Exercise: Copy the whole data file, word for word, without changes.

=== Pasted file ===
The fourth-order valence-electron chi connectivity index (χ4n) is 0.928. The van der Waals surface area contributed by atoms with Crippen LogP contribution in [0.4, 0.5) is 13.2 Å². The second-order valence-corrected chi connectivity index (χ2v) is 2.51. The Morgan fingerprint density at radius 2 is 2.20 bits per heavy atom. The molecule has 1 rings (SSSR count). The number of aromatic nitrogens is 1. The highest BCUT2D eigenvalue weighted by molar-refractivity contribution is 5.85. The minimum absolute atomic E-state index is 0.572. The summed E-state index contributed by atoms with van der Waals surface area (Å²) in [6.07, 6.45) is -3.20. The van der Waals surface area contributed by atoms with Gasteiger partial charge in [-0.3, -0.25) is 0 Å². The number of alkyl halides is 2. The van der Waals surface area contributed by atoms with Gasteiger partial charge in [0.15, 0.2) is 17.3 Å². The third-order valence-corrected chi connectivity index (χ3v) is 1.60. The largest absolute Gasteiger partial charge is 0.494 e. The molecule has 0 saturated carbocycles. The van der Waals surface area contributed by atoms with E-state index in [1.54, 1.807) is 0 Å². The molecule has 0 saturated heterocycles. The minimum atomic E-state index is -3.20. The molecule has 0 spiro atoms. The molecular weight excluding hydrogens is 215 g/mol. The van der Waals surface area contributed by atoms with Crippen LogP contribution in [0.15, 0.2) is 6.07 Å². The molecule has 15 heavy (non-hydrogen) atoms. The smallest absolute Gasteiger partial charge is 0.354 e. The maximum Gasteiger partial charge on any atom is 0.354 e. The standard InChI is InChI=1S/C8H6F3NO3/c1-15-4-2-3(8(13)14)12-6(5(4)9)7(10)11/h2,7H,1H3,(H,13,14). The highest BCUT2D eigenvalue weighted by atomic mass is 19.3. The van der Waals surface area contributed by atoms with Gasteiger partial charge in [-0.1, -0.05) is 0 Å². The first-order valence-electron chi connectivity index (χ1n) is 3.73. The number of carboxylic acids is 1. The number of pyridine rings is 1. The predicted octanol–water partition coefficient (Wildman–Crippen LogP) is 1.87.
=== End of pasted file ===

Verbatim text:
The fourth-order valence-electron chi connectivity index (χ4n) is 0.928. The van der Waals surface area contributed by atoms with Crippen LogP contribution in [0.4, 0.5) is 13.2 Å². The second-order valence-corrected chi connectivity index (χ2v) is 2.51. The Morgan fingerprint density at radius 2 is 2.20 bits per heavy atom. The molecule has 1 rings (SSSR count). The number of aromatic nitrogens is 1. The highest BCUT2D eigenvalue weighted by molar-refractivity contribution is 5.85. The minimum absolute atomic E-state index is 0.572. The summed E-state index contributed by atoms with van der Waals surface area (Å²) in [6.07, 6.45) is -3.20. The van der Waals surface area contributed by atoms with Gasteiger partial charge in [-0.3, -0.25) is 0 Å². The number of alkyl halides is 2. The van der Waals surface area contributed by atoms with Gasteiger partial charge in [0.15, 0.2) is 17.3 Å². The third-order valence-corrected chi connectivity index (χ3v) is 1.60. The largest absolute Gasteiger partial charge is 0.494 e. The molecule has 0 saturated carbocycles. The van der Waals surface area contributed by atoms with E-state index in [1.54, 1.807) is 0 Å². The molecule has 0 saturated heterocycles. The minimum atomic E-state index is -3.20. The molecule has 0 spiro atoms. The molecular weight excluding hydrogens is 215 g/mol. The van der Waals surface area contributed by atoms with Crippen LogP contribution in [0.15, 0.2) is 6.07 Å². The molecule has 15 heavy (non-hydrogen) atoms. The smallest absolute Gasteiger partial charge is 0.354 e. The maximum Gasteiger partial charge on any atom is 0.354 e. The standard InChI is InChI=1S/C8H6F3NO3/c1-15-4-2-3(8(13)14)12-6(5(4)9)7(10)11/h2,7H,1H3,(H,13,14). The highest BCUT2D eigenvalue weighted by atomic mass is 19.3. The van der Waals surface area contributed by atoms with Gasteiger partial charge in [-0.1, -0.05) is 0 Å². The first-order valence-electron chi connectivity index (χ1n) is 3.73. The number of carboxylic acids is 1. The number of pyridine rings is 1. The predicted octanol–water partition coefficient (Wildman–Crippen LogP) is 1.87.